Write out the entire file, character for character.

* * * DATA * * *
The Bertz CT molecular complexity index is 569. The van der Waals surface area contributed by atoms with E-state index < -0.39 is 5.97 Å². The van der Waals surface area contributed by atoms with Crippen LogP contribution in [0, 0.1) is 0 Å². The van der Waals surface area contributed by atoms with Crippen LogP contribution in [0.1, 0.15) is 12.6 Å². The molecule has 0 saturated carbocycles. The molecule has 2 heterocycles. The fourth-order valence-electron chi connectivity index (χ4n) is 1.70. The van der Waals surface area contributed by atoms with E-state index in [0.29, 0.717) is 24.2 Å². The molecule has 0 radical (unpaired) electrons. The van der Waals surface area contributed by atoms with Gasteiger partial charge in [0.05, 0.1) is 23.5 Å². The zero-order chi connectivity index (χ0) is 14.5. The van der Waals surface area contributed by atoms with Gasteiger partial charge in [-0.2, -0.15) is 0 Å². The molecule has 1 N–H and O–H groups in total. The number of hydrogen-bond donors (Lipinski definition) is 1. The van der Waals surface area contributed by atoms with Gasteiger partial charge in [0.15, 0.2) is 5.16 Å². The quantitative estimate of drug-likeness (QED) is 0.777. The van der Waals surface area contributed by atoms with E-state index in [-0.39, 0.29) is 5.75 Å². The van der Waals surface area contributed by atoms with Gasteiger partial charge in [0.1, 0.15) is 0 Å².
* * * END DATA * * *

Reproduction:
The Bertz CT molecular complexity index is 569. The van der Waals surface area contributed by atoms with E-state index < -0.39 is 5.97 Å². The van der Waals surface area contributed by atoms with Crippen LogP contribution in [0, 0.1) is 0 Å². The van der Waals surface area contributed by atoms with Crippen LogP contribution in [0.1, 0.15) is 12.6 Å². The molecule has 0 saturated carbocycles. The molecule has 2 heterocycles. The fourth-order valence-electron chi connectivity index (χ4n) is 1.70. The van der Waals surface area contributed by atoms with E-state index in [0.29, 0.717) is 24.2 Å². The molecule has 0 radical (unpaired) electrons. The van der Waals surface area contributed by atoms with Gasteiger partial charge in [0.05, 0.1) is 23.5 Å². The zero-order chi connectivity index (χ0) is 14.5. The van der Waals surface area contributed by atoms with Gasteiger partial charge in [-0.2, -0.15) is 0 Å². The molecule has 1 N–H and O–H groups in total. The number of hydrogen-bond donors (Lipinski definition) is 1. The van der Waals surface area contributed by atoms with Gasteiger partial charge in [0.15, 0.2) is 5.16 Å². The quantitative estimate of drug-likeness (QED) is 0.777. The van der Waals surface area contributed by atoms with E-state index in [-0.39, 0.29) is 5.75 Å². The van der Waals surface area contributed by atoms with Gasteiger partial charge in [0.1, 0.15) is 0 Å².